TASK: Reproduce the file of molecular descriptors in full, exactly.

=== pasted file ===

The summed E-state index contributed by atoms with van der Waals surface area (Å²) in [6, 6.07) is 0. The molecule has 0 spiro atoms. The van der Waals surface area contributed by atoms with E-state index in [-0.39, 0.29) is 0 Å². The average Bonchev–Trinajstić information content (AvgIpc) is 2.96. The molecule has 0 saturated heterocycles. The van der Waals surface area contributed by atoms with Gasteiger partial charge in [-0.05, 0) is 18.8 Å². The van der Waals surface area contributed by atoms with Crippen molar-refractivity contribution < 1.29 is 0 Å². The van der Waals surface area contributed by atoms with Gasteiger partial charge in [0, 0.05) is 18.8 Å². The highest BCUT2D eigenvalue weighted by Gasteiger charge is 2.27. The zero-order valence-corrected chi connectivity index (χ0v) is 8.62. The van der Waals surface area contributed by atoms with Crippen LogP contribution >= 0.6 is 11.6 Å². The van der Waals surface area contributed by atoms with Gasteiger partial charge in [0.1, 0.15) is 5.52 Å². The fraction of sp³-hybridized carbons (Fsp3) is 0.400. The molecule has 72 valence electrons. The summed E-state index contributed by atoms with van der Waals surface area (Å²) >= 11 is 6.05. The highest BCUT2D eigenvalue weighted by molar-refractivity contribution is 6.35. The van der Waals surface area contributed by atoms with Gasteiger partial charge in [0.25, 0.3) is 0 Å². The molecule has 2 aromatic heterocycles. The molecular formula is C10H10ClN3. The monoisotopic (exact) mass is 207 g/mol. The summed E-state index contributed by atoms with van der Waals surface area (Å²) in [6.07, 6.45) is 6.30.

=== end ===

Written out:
The summed E-state index contributed by atoms with van der Waals surface area (Å²) in [6, 6.07) is 0. The molecule has 0 spiro atoms. The van der Waals surface area contributed by atoms with E-state index in [-0.39, 0.29) is 0 Å². The average Bonchev–Trinajstić information content (AvgIpc) is 2.96. The molecule has 0 saturated heterocycles. The van der Waals surface area contributed by atoms with Gasteiger partial charge in [-0.05, 0) is 18.8 Å². The van der Waals surface area contributed by atoms with Crippen molar-refractivity contribution < 1.29 is 0 Å². The van der Waals surface area contributed by atoms with Gasteiger partial charge in [0, 0.05) is 18.8 Å². The highest BCUT2D eigenvalue weighted by Gasteiger charge is 2.27. The zero-order valence-corrected chi connectivity index (χ0v) is 8.62. The van der Waals surface area contributed by atoms with Crippen LogP contribution >= 0.6 is 11.6 Å². The van der Waals surface area contributed by atoms with Gasteiger partial charge in [0.1, 0.15) is 5.52 Å². The fraction of sp³-hybridized carbons (Fsp3) is 0.400. The molecule has 72 valence electrons. The summed E-state index contributed by atoms with van der Waals surface area (Å²) >= 11 is 6.05. The highest BCUT2D eigenvalue weighted by molar-refractivity contribution is 6.35. The van der Waals surface area contributed by atoms with Gasteiger partial charge in [0.25, 0.3) is 0 Å². The molecule has 2 aromatic heterocycles. The molecular formula is C10H10ClN3. The monoisotopic (exact) mass is 207 g/mol. The summed E-state index contributed by atoms with van der Waals surface area (Å²) in [6.07, 6.45) is 6.30.